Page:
Local artist William Robinson is breaking barriers between disciplines as the Killam Library Artist in Residence.
The residency, a collaborative effort between Dalhousie Libraries and the Dalhousie Art Gallery, has Robinson spending two days each week at the Killam and speaking about his work with library-goers. (The second of his lectures takes place this Friday, March 1 at 5 p.m. in the Special Collections room, fifth floor.)
He’s also working on a special project based on the Killam: a kinetic model to show the interplay between sound and space in the library. The finished piece will consist of a detailed replica of the outside structure of the library, which will rotate like a record, producing variations in tone as a sensor plays sound off of its rises and grooves to “show how sound and structure can interact to reflect the culture of the building,” he explains.
Interdisciplinary art for an interdisciplinary space
The idea for the residency, made possible by HRM’s Residency Initiative, was set in motion by Nancy McPhee, a reference intern at the Killam Library. In her position, McPhee works to cultivate a more holistic approach to research that focuses on breaking the barriers between disciplines and building relationships between academia and the community.
McPhee considers art a form of research. “Contemporary libraries are giving a great deal of thought to the ways in which the library as a physical space can facilitate active forms of research and participation.”
This makes a library an ideal place for an artist in residence. “Libraries are inherently interdisciplinary spaces,” she explains. An artist in residency is a way of “recognizing research as an iterative and creative process that can take many forms.”
Along these lines, Robinson is an ideal candidate for the residency. He defines himself as an interdisciplinary artist, not bound by one style or medium. His pieces work to integrate sound with other forms of art to illustrate his ideas or concepts.
In 2011, Robinson combined sound and performance to pay tribute to the two “fathers” of Point Pleasant Park. To create the piece, Parchetypes, Robinson moved an upright piano into the park, recording music at several scheduled performances as passers-by watched as an homage to the anonymous bagpiper whose haunting melodies can be often be heard drifting through the park.
Robinson then took on the role of the park’s unofficial gatekeeper: a local resident known for sitting on the rock wall by Tower Road and sharing fiddle music with park-goers. Using the music recorded from the piano installation, Robinson combined the sound of the disembodied bagpiper with the physical presence of the gatekeeper to complete his piece. The project, sponsored by HRM Open Projects, was also a fundraiser for the Ecology Action Centre in Halifax.
Later that same year, Robinson unveiled his kinetic sound sculpture Young Prayer, which has been featured both as part of Halifax’s Nocturne Festival and Toronto’s Nuit Blanche. The installation is Robinson’s interpretation of what happens on stage at a concert, combining theatrical movement, sound and interesting visual elements to produce a performance.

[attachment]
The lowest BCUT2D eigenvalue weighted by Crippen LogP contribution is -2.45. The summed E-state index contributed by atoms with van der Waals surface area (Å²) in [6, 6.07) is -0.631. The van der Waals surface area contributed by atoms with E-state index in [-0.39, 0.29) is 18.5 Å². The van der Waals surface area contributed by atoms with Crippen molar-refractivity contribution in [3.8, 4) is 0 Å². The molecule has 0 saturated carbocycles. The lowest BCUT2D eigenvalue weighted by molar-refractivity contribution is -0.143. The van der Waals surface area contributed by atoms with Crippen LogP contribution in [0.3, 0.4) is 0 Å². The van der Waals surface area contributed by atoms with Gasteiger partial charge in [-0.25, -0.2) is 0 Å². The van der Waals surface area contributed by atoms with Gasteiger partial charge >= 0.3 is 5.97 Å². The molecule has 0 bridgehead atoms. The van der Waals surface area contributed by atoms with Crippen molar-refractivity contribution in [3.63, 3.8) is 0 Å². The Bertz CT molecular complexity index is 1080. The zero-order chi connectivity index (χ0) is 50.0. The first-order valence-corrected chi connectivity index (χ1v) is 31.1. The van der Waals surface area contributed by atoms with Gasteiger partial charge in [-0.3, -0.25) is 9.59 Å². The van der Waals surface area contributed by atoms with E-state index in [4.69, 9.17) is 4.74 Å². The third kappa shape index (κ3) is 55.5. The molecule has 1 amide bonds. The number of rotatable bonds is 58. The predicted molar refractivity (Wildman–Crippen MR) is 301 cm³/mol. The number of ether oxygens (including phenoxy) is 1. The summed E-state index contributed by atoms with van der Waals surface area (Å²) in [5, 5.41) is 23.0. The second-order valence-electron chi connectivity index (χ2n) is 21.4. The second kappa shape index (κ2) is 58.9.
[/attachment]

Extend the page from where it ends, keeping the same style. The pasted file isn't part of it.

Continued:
The Nocturne installation of Young Prayer can be viewed here: http://vimeo.com/33796178.
Creation through collaboration
Robinson is always seeking collaborators to bridge the disciplines that turn his ideas into art.
“I have a little bit of understanding of electronics,” he says of one of the key elements of both Young Prayer and his current project. “But there are lots of really talented people here in Halifax that are happy to lend some knowledge and have really helped me out.”
The Centre for Art Tapes, a non-for-profit, artist-run organization that works to support artists working with electronic media, was founded in that spirit. Robinson has been a resident with the centre, which helped spark Young Prayer. “I proposed an idea and Art Tapes had technicians and workshops where I could learn the basics of manipulating motors.”
Through his experiences, Robinson has learned that an idea without expertise is an opportunity, not a problem. And residencies help make those opportunities possible.
“These programs allow a lot of artists who have ideas, but aren’t exactly sure of how to achieve something technically to collect knowledge and expertise from friends and colleagues in multiple fields,” he says.
As for young artists getting started, Robinson’s advice is to remember that art is much the same as any other profession. “The amount of energy and quality of your work will equate with your results. Just have passion, make things and don’t be afraid to ask for help or try new things.”
“And every once and a while,” he adds, “just close your eyes and listen.”
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